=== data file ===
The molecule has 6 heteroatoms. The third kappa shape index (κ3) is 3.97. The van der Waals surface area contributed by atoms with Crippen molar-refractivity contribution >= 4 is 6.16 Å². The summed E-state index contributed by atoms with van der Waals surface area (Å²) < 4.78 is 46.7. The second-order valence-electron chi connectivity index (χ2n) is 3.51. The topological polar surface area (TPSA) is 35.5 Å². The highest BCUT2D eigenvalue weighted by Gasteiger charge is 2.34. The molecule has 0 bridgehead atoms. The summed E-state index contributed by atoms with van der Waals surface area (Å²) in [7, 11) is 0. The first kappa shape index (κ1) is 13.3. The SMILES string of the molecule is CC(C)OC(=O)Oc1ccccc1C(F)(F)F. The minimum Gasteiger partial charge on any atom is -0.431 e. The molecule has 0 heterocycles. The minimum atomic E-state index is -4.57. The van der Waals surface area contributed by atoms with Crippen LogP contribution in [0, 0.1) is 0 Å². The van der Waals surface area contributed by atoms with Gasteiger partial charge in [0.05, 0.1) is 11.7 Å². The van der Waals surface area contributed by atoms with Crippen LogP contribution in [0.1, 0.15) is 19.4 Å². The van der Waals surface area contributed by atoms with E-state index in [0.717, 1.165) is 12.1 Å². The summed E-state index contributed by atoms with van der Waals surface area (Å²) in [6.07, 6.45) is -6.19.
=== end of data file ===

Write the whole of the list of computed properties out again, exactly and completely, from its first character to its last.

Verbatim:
The molecule has 6 heteroatoms. The third kappa shape index (κ3) is 3.97. The van der Waals surface area contributed by atoms with Crippen molar-refractivity contribution >= 4 is 6.16 Å². The summed E-state index contributed by atoms with van der Waals surface area (Å²) < 4.78 is 46.7. The second-order valence-electron chi connectivity index (χ2n) is 3.51. The topological polar surface area (TPSA) is 35.5 Å². The highest BCUT2D eigenvalue weighted by Gasteiger charge is 2.34. The molecule has 0 bridgehead atoms. The summed E-state index contributed by atoms with van der Waals surface area (Å²) in [7, 11) is 0. The first kappa shape index (κ1) is 13.3. The SMILES string of the molecule is CC(C)OC(=O)Oc1ccccc1C(F)(F)F. The minimum Gasteiger partial charge on any atom is -0.431 e. The molecule has 0 heterocycles. The minimum atomic E-state index is -4.57. The van der Waals surface area contributed by atoms with Crippen LogP contribution in [0, 0.1) is 0 Å². The van der Waals surface area contributed by atoms with Gasteiger partial charge in [0.05, 0.1) is 11.7 Å². The van der Waals surface area contributed by atoms with Crippen LogP contribution in [0.1, 0.15) is 19.4 Å². The van der Waals surface area contributed by atoms with E-state index in [0.717, 1.165) is 12.1 Å². The summed E-state index contributed by atoms with van der Waals surface area (Å²) in [6.07, 6.45) is -6.19.